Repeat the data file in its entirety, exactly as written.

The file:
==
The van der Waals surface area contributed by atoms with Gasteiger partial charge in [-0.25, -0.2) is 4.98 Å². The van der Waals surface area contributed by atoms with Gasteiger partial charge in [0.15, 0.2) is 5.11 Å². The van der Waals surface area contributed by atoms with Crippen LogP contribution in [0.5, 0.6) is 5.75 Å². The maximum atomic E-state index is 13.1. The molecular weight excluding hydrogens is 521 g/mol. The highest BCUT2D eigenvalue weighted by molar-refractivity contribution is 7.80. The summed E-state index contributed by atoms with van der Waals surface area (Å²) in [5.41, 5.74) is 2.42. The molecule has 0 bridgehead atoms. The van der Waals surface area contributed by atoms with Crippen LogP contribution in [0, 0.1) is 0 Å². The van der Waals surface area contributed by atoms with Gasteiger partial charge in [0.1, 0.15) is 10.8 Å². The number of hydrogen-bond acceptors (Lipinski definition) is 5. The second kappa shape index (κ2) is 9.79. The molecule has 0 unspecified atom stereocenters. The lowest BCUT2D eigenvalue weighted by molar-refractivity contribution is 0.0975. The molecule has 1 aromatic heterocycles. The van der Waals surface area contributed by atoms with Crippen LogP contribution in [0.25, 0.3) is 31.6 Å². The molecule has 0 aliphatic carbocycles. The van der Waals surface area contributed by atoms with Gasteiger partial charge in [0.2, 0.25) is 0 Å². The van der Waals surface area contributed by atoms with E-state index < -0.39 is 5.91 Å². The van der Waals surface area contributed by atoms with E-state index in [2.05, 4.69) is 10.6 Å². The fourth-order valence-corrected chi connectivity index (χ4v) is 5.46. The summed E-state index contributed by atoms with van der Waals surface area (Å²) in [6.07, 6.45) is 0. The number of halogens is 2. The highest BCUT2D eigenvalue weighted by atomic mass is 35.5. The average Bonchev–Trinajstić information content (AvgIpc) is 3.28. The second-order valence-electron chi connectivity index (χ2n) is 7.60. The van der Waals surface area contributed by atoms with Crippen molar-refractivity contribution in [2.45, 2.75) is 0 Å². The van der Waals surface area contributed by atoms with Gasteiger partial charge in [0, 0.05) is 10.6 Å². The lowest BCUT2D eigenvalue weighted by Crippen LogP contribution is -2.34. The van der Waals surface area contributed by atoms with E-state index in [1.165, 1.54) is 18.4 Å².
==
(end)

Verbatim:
The van der Waals surface area contributed by atoms with Gasteiger partial charge in [-0.25, -0.2) is 4.98 Å². The van der Waals surface area contributed by atoms with Gasteiger partial charge in [0.15, 0.2) is 5.11 Å². The van der Waals surface area contributed by atoms with Crippen LogP contribution in [0.5, 0.6) is 5.75 Å². The maximum atomic E-state index is 13.1. The molecular weight excluding hydrogens is 521 g/mol. The highest BCUT2D eigenvalue weighted by molar-refractivity contribution is 7.80. The summed E-state index contributed by atoms with van der Waals surface area (Å²) in [5.41, 5.74) is 2.42. The molecule has 0 bridgehead atoms. The van der Waals surface area contributed by atoms with Crippen LogP contribution in [0, 0.1) is 0 Å². The van der Waals surface area contributed by atoms with Gasteiger partial charge in [0.1, 0.15) is 10.8 Å². The number of hydrogen-bond acceptors (Lipinski definition) is 5. The second kappa shape index (κ2) is 9.79. The molecule has 0 unspecified atom stereocenters. The lowest BCUT2D eigenvalue weighted by molar-refractivity contribution is 0.0975. The molecule has 1 aromatic heterocycles. The van der Waals surface area contributed by atoms with Crippen LogP contribution in [0.25, 0.3) is 31.6 Å². The molecule has 0 aliphatic carbocycles. The van der Waals surface area contributed by atoms with Gasteiger partial charge in [0.2, 0.25) is 0 Å². The van der Waals surface area contributed by atoms with E-state index < -0.39 is 5.91 Å². The van der Waals surface area contributed by atoms with E-state index in [2.05, 4.69) is 10.6 Å². The fourth-order valence-corrected chi connectivity index (χ4v) is 5.46. The summed E-state index contributed by atoms with van der Waals surface area (Å²) in [6.07, 6.45) is 0. The number of halogens is 2. The highest BCUT2D eigenvalue weighted by atomic mass is 35.5. The average Bonchev–Trinajstić information content (AvgIpc) is 3.28. The second-order valence-electron chi connectivity index (χ2n) is 7.60. The van der Waals surface area contributed by atoms with Crippen molar-refractivity contribution in [2.45, 2.75) is 0 Å². The van der Waals surface area contributed by atoms with Gasteiger partial charge in [0, 0.05) is 10.6 Å². The lowest BCUT2D eigenvalue weighted by Crippen LogP contribution is -2.34. The van der Waals surface area contributed by atoms with E-state index in [1.165, 1.54) is 18.4 Å².